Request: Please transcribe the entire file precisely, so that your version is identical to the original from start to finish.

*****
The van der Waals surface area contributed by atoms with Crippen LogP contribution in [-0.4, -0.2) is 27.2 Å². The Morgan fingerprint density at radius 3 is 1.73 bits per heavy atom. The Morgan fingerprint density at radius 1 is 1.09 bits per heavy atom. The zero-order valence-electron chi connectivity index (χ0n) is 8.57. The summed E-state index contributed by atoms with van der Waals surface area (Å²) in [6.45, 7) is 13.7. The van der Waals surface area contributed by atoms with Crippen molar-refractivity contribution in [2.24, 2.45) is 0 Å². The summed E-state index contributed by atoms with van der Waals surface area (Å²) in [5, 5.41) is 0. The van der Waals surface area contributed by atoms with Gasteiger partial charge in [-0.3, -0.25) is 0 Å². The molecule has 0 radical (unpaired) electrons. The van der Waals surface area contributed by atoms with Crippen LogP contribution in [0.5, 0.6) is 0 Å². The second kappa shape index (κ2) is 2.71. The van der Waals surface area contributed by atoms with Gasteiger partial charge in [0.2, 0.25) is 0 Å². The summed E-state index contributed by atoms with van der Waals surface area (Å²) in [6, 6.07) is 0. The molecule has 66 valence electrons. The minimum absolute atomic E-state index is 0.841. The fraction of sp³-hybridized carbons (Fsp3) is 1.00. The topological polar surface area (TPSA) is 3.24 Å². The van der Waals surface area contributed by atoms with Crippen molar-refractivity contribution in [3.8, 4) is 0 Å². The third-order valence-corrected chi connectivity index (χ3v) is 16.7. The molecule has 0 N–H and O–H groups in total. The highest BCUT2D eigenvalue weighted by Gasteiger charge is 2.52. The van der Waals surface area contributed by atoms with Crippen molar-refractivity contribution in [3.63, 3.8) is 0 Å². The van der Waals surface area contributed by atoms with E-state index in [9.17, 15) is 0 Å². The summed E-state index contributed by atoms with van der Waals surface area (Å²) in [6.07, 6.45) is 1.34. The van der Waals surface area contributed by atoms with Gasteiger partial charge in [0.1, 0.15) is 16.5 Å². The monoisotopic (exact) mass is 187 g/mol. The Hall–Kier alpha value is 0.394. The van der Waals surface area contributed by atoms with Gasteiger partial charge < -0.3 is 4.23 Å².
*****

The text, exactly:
The van der Waals surface area contributed by atoms with Crippen LogP contribution in [-0.4, -0.2) is 27.2 Å². The Morgan fingerprint density at radius 3 is 1.73 bits per heavy atom. The Morgan fingerprint density at radius 1 is 1.09 bits per heavy atom. The zero-order valence-electron chi connectivity index (χ0n) is 8.57. The summed E-state index contributed by atoms with van der Waals surface area (Å²) in [6.45, 7) is 13.7. The van der Waals surface area contributed by atoms with Crippen molar-refractivity contribution in [2.24, 2.45) is 0 Å². The summed E-state index contributed by atoms with van der Waals surface area (Å²) in [5, 5.41) is 0. The van der Waals surface area contributed by atoms with Gasteiger partial charge in [-0.3, -0.25) is 0 Å². The molecule has 0 radical (unpaired) electrons. The van der Waals surface area contributed by atoms with Crippen LogP contribution in [0.5, 0.6) is 0 Å². The second kappa shape index (κ2) is 2.71. The van der Waals surface area contributed by atoms with Gasteiger partial charge in [0.2, 0.25) is 0 Å². The summed E-state index contributed by atoms with van der Waals surface area (Å²) in [6, 6.07) is 0. The molecule has 66 valence electrons. The minimum absolute atomic E-state index is 0.841. The fraction of sp³-hybridized carbons (Fsp3) is 1.00. The topological polar surface area (TPSA) is 3.24 Å². The van der Waals surface area contributed by atoms with Crippen molar-refractivity contribution in [3.8, 4) is 0 Å². The third-order valence-corrected chi connectivity index (χ3v) is 16.7. The molecule has 0 N–H and O–H groups in total. The highest BCUT2D eigenvalue weighted by Gasteiger charge is 2.52. The van der Waals surface area contributed by atoms with Crippen molar-refractivity contribution in [3.63, 3.8) is 0 Å². The van der Waals surface area contributed by atoms with E-state index in [9.17, 15) is 0 Å². The summed E-state index contributed by atoms with van der Waals surface area (Å²) in [6.07, 6.45) is 1.34. The van der Waals surface area contributed by atoms with Gasteiger partial charge in [0.1, 0.15) is 16.5 Å². The monoisotopic (exact) mass is 187 g/mol. The Hall–Kier alpha value is 0.394. The van der Waals surface area contributed by atoms with Gasteiger partial charge < -0.3 is 4.23 Å².